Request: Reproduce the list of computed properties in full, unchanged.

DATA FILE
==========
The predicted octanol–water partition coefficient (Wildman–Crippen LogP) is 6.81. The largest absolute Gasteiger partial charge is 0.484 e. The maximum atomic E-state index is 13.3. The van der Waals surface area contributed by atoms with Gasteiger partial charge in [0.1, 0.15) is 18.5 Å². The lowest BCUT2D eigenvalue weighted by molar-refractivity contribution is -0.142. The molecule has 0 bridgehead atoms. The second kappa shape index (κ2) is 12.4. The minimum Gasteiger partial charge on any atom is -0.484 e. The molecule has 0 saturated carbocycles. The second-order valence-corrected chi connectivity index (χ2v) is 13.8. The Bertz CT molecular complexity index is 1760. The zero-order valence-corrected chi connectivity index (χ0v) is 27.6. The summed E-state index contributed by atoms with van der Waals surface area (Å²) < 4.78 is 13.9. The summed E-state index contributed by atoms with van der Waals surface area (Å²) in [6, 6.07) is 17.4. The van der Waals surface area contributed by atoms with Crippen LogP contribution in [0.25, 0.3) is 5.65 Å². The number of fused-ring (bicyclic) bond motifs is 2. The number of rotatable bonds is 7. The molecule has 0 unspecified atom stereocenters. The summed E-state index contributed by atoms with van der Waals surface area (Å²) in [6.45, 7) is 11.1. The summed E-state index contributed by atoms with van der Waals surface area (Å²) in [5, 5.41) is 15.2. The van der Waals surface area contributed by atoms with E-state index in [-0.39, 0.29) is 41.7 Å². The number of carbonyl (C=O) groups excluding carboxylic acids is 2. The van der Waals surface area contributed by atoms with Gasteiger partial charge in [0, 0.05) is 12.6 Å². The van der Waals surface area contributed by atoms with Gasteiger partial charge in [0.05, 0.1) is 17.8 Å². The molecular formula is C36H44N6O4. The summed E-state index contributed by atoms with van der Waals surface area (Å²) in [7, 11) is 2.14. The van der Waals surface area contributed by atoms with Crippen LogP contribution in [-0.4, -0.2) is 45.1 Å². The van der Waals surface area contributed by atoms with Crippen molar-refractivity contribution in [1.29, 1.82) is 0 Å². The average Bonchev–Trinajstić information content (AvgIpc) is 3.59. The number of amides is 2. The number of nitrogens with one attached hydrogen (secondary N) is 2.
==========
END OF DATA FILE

The predicted octanol–water partition coefficient (Wildman–Crippen LogP) is 6.81. The largest absolute Gasteiger partial charge is 0.484 e. The maximum atomic E-state index is 13.3. The van der Waals surface area contributed by atoms with Gasteiger partial charge in [0.1, 0.15) is 18.5 Å². The lowest BCUT2D eigenvalue weighted by molar-refractivity contribution is -0.142. The molecule has 0 bridgehead atoms. The second kappa shape index (κ2) is 12.4. The minimum Gasteiger partial charge on any atom is -0.484 e. The molecule has 0 saturated carbocycles. The second-order valence-corrected chi connectivity index (χ2v) is 13.8. The Bertz CT molecular complexity index is 1760. The zero-order valence-corrected chi connectivity index (χ0v) is 27.6. The summed E-state index contributed by atoms with van der Waals surface area (Å²) < 4.78 is 13.9. The summed E-state index contributed by atoms with van der Waals surface area (Å²) in [6, 6.07) is 17.4. The van der Waals surface area contributed by atoms with Crippen LogP contribution in [0.25, 0.3) is 5.65 Å². The number of fused-ring (bicyclic) bond motifs is 2. The number of rotatable bonds is 7. The molecule has 0 unspecified atom stereocenters. The summed E-state index contributed by atoms with van der Waals surface area (Å²) in [6.45, 7) is 11.1. The summed E-state index contributed by atoms with van der Waals surface area (Å²) in [5, 5.41) is 15.2. The van der Waals surface area contributed by atoms with E-state index in [-0.39, 0.29) is 41.7 Å². The number of carbonyl (C=O) groups excluding carboxylic acids is 2. The van der Waals surface area contributed by atoms with Gasteiger partial charge in [0, 0.05) is 12.6 Å². The van der Waals surface area contributed by atoms with Gasteiger partial charge in [0.05, 0.1) is 17.8 Å². The molecular formula is C36H44N6O4. The summed E-state index contributed by atoms with van der Waals surface area (Å²) in [7, 11) is 2.14. The van der Waals surface area contributed by atoms with Crippen LogP contribution in [-0.4, -0.2) is 45.1 Å². The van der Waals surface area contributed by atoms with Crippen molar-refractivity contribution in [1.29, 1.82) is 0 Å². The average Bonchev–Trinajstić information content (AvgIpc) is 3.59. The number of amides is 2. The number of nitrogens with one attached hydrogen (secondary N) is 2.